Obsessed with its mega gods, amnesiac about lesser achievers, Calcutta is only now being nudged into remembrances of artists past who were devotees of modernism also. One such was Gopal Ghose, virtually rediscovered by the cognoscenti at his retrospective just three months ago. Another awaits his due. He is Gobardhan Ash (1907-1996), whose landscapes are on view in Galerie 88 till September 28.
The 33 landscapes are part of the works that had been lying with the artist’s sons in Begumpur, Hooghly, where Ash was born and where the family still lives. The dates begin in 1931. That is, just a year after he left the Government School of Art, dissatisfied, and a year before he went to Madras to join the art school there during Deviprasad Roychowdhury’s tenure as principal but left that, too, within a year. He was obviously restless — for such was the crossroads climate then — and clearly groping, like others of his generation, for a modern idiom that would be distinctive as much in its Indianness as in its individuality.
Going by this modest body of works — which excludes a focus on both foreground figures and what could be called abstractions — you can identify a few accents, if not phases, in their creative structuring. To begin with, there seems to have been a basic template he followed: sky, ground, trees and, at times, rivers and receding vistas that are woven into sensitive permutations. The human presence, reduced to muffled specks, is inserted as a low-decibel counterpoint to Nature, perhaps to better evoke its scale and vastness — the atmosphere.
Then there are the subtle shifts within his chosen syntax. For example, three small wash landscapes (1931), tinted with a feather touch, reveal the inescapable spell of East Asian traditions and wash even on those post-Bengal School artists who had rejected the revivalist principles of its legacy. Another work, dated 1938, is like an academic exercise emphasizing breezy outlines, though outlines are dispensed with in his later landscapes as definitions of form are muted into pervious colours.
Like they are in the three that come from 1950-51, with a rich palette and a fitful, skipping brush for close stippling. Somewhat like Jamini Roy’s early post-Impressionist manner. But the gouache is more liquid than is usual and the colours blur, blend and overlap to stoke a sense of continual motion and change.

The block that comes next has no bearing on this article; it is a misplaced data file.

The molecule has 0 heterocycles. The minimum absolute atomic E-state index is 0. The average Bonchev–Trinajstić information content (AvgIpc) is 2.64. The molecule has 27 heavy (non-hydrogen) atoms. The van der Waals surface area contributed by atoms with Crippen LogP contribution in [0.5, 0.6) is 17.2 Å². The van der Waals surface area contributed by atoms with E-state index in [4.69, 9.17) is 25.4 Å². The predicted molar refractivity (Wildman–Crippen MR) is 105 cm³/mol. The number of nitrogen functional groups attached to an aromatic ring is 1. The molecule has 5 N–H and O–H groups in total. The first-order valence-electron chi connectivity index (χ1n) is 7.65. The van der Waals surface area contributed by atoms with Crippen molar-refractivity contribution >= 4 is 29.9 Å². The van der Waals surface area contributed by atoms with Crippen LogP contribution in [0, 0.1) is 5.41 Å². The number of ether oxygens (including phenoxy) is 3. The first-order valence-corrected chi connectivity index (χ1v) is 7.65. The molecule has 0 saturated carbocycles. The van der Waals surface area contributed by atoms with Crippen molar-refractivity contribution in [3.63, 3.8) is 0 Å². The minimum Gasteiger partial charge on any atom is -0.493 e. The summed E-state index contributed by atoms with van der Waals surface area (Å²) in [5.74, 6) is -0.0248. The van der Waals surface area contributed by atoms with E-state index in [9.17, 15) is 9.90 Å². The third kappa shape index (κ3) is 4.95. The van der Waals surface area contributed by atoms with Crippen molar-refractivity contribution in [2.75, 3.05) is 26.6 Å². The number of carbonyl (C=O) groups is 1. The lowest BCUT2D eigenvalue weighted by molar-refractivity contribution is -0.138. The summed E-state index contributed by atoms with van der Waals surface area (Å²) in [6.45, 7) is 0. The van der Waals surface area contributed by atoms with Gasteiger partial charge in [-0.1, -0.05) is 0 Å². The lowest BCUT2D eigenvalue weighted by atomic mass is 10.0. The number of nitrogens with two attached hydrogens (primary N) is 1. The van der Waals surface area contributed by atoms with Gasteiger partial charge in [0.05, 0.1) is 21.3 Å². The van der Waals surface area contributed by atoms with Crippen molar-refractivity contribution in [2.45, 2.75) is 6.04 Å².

To go by this show, gouache seems to have been his favourite medium, though there are several oils as well, both on board and on canvas and a very fine, fluent watercolour. In one gouache dated 1940, he applies the paint in viscous smudges that look like oil. Its lone, attenuated tree trunk and the hint of tiny figures in the far distance trapped in writhing paint intimate the thrust of powerful, disturbed emotions. Without more works from this period it’s difficult to say whether Pilgrim — for that’s the title — reflects his early struggle, but it could indicate so.
Yet in the paintings of the 1990s, the gouache is thinner and the touch lighter, although the sweep of the brush is as sinuous and swift. But earth tones seem to be edging out the reds and blues. The one work that deserves mention because it’s different is Basanta (picture), where lithe, calligraphic lines in black surge and sway among pale, dappled colours.
When Ash used boards as surface, the oil is denser, darker, leaning on greens and browns with horizontal strokes and impasto trails and squiggles, especially in two early landscapes, Old Botanical Garden-l (1940) and Out of the Village (1954). Those from the 1960s, 1970s and 1980s, however, merge the strokes and colours to envelop form into a glistening patina that stresses a Turneresque approach. Intriguingly, though, the canvases of the 1990s return to a clearer articulation even as the palette shifts to an autumnal spectrum. Landscape V (1995), with its understated ground tones against which spry bands flow, leap and pirouette, is one oil that must be cited. It recalls his contemporary, Gopal Ghose, as do several others. Like the watercolour, Cool Breeze (1995), with its pulsating anxiety. Equally captivating is an abstract landscape (1993) in oil — the only one of the show — with a neutral backdrop and an exhilarating chaos of strokes.
Since this show isn’t comprehensive, an attempt to assess where Gobardhan Ash stands in modern Indian art would be misplaced. But what remains with the viewer is his infectious romanticism, which is most refreshing. Like a cool bath in summer.